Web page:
One thing I can’t emphasize enough with our agents is that almost everything we do in our real estate role has the potential to affect people’s perceptions of our brand, both as a company and as individual agents.
Getting into a brand management mindset requires first understanding all the different ways in which you interact with key stakeholders at different points in a real estate transaction. I think checklists are a great way to make sure you’re aware of and addressing all the potential ways your brand may be experienced.
Some of the examples below are more relevant to listing brokers and others to brokers working on behalf of buyers, but most real estate professionals will have had some type of experience with all or most of these. The four primary stakeholders or audience for these brand experiences are:
- Real Estate Consumers (Sellers and Buyers)
- Other Real Estate Professionals (Most Importantly the Cooperating Brokers You Encounter on a Regular Basis in Your Market)
- Vendors (The Key Service Providers – Bankers to Plumbers – Who Help Your Clients and In So Doing Enable You to Provide a Positive Brand Experience)
- The General Public (Folks Who May Not Be Actively Engaged Home Buyers or Sellers But Have Some Awareness of Your Brand. These People are Potential Referral Sources or Future Clients)
Where do these four key audiences most often experience your brand? (And where do you have the opportunity to enhance or diminish it)?
Point of Sale
- For Sale signs
- Sign riders...
One thing that constantly amazes me is when I hear or read about the leaders of real estate firms downplaying the importance of the company/broker brand. The primary implication being that only the individual agent brand really matters. That branding is best left to the folks in the marketing department or, heaven forbid, that the “brand” is some ineffable concept that has no relationship to creating real business value like driving unit and volume growth.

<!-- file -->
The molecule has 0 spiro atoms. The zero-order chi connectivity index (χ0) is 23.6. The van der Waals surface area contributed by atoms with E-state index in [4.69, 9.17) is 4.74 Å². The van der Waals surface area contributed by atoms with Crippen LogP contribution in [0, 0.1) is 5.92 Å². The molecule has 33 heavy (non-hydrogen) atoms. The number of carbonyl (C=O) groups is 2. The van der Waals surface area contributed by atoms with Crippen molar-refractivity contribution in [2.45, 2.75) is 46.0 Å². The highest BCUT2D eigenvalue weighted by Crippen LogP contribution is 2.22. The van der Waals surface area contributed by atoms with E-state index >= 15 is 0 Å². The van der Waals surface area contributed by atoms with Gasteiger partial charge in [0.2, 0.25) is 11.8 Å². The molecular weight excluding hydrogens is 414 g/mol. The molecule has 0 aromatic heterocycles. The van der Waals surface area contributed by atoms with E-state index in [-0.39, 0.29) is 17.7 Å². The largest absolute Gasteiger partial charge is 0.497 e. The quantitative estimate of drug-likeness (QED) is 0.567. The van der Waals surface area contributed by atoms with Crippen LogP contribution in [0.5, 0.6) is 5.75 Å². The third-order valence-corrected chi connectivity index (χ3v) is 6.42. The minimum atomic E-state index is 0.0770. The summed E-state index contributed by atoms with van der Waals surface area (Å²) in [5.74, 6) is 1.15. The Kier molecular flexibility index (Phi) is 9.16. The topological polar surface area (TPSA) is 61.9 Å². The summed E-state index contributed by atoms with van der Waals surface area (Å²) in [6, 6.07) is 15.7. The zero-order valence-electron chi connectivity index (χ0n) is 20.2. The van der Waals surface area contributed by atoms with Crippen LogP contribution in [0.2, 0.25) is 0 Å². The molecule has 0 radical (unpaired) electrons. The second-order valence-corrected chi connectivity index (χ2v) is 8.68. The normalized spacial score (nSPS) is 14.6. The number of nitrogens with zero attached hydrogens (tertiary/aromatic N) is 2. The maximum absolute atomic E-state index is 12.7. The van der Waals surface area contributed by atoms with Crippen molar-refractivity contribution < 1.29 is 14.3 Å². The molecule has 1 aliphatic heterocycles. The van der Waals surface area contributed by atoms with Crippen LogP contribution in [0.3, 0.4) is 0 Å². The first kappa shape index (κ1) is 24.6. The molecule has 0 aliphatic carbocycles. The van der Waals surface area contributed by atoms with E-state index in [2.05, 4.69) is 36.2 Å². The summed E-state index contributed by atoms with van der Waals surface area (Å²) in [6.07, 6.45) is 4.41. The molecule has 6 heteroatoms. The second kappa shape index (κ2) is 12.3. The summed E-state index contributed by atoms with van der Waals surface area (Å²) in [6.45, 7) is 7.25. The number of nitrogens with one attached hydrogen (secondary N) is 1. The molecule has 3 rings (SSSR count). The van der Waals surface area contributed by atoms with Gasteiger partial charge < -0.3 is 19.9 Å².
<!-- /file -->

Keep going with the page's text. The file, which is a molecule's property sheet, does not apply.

Keller-Williams, likely the fastest growing brokerage in the world at this moment, seem to embrace this line of thinking. And indeed, most KW “For Sale” signs - the foundation of real estate brand marketing – totally emphasize the agent or team’s identity leaving the company name and logo as an afterthought. Make no mistake: Keller-Williams has built a powerhouse brand among real estate agents. In fact, I would argue that the only real brand value KW has is to agents. The primary value proposition of the KW brand is: “We’re the real estate company that shares profits with agents.” Thus far, it’s been a brilliant strategy in terms of recruiting agents and making some of the KW tribe very wealthy.
However, I think if you asked most people in the real estate business or, more importantly, real estate consumers what the KW brand stands for they would look at you with a blank stare. I mean, I know the Christie’s brand stands for “luxury”. Berkshire Hathaway Home Services has made a big Cabernet and Cream bet that Warren Buffett and the BH brand – characterized by “integrity and financial strength” – can extend to selling a gazillon homes a year (in addition to jewelry, insurance and Blizzards®).